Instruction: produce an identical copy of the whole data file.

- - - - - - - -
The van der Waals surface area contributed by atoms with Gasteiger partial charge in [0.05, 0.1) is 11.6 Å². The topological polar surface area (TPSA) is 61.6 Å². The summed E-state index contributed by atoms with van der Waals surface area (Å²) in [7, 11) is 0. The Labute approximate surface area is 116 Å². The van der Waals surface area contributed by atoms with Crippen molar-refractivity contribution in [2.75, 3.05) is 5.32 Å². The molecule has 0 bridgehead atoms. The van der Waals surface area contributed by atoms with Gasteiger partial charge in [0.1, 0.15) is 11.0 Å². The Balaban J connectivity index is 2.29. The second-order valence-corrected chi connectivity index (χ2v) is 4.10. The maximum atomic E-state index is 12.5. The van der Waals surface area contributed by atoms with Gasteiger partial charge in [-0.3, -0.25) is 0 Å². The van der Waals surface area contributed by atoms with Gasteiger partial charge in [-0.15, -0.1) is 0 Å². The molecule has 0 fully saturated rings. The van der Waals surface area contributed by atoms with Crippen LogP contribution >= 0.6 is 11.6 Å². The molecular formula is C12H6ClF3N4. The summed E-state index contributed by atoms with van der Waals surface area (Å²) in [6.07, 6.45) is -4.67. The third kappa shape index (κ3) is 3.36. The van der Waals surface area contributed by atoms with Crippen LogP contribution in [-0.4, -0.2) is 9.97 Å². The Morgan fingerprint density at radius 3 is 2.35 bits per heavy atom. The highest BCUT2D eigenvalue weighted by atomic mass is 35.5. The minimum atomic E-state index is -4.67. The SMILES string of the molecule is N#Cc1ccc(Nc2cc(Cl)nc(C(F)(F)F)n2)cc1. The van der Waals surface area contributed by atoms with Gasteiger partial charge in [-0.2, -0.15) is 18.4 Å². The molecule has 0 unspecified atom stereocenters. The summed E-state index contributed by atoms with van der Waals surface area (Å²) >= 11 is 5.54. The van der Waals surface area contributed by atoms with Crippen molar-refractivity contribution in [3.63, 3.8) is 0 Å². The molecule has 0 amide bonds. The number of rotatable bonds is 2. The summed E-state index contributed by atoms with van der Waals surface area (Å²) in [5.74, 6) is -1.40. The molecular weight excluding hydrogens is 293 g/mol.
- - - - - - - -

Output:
The van der Waals surface area contributed by atoms with Gasteiger partial charge in [0.05, 0.1) is 11.6 Å². The topological polar surface area (TPSA) is 61.6 Å². The summed E-state index contributed by atoms with van der Waals surface area (Å²) in [7, 11) is 0. The Labute approximate surface area is 116 Å². The van der Waals surface area contributed by atoms with Crippen molar-refractivity contribution in [2.75, 3.05) is 5.32 Å². The molecule has 0 bridgehead atoms. The van der Waals surface area contributed by atoms with Gasteiger partial charge in [0.1, 0.15) is 11.0 Å². The Balaban J connectivity index is 2.29. The second-order valence-corrected chi connectivity index (χ2v) is 4.10. The maximum atomic E-state index is 12.5. The van der Waals surface area contributed by atoms with Gasteiger partial charge in [-0.3, -0.25) is 0 Å². The van der Waals surface area contributed by atoms with Gasteiger partial charge in [-0.15, -0.1) is 0 Å². The molecule has 0 fully saturated rings. The van der Waals surface area contributed by atoms with Crippen LogP contribution >= 0.6 is 11.6 Å². The molecular formula is C12H6ClF3N4. The summed E-state index contributed by atoms with van der Waals surface area (Å²) in [6.07, 6.45) is -4.67. The third kappa shape index (κ3) is 3.36. The van der Waals surface area contributed by atoms with Crippen LogP contribution in [-0.4, -0.2) is 9.97 Å². The Morgan fingerprint density at radius 3 is 2.35 bits per heavy atom. The highest BCUT2D eigenvalue weighted by atomic mass is 35.5. The minimum atomic E-state index is -4.67. The SMILES string of the molecule is N#Cc1ccc(Nc2cc(Cl)nc(C(F)(F)F)n2)cc1. The van der Waals surface area contributed by atoms with Gasteiger partial charge in [-0.2, -0.15) is 18.4 Å². The molecule has 0 unspecified atom stereocenters. The summed E-state index contributed by atoms with van der Waals surface area (Å²) >= 11 is 5.54. The van der Waals surface area contributed by atoms with Crippen molar-refractivity contribution in [3.63, 3.8) is 0 Å². The molecule has 0 amide bonds. The number of rotatable bonds is 2. The summed E-state index contributed by atoms with van der Waals surface area (Å²) in [5.74, 6) is -1.40. The molecular weight excluding hydrogens is 293 g/mol.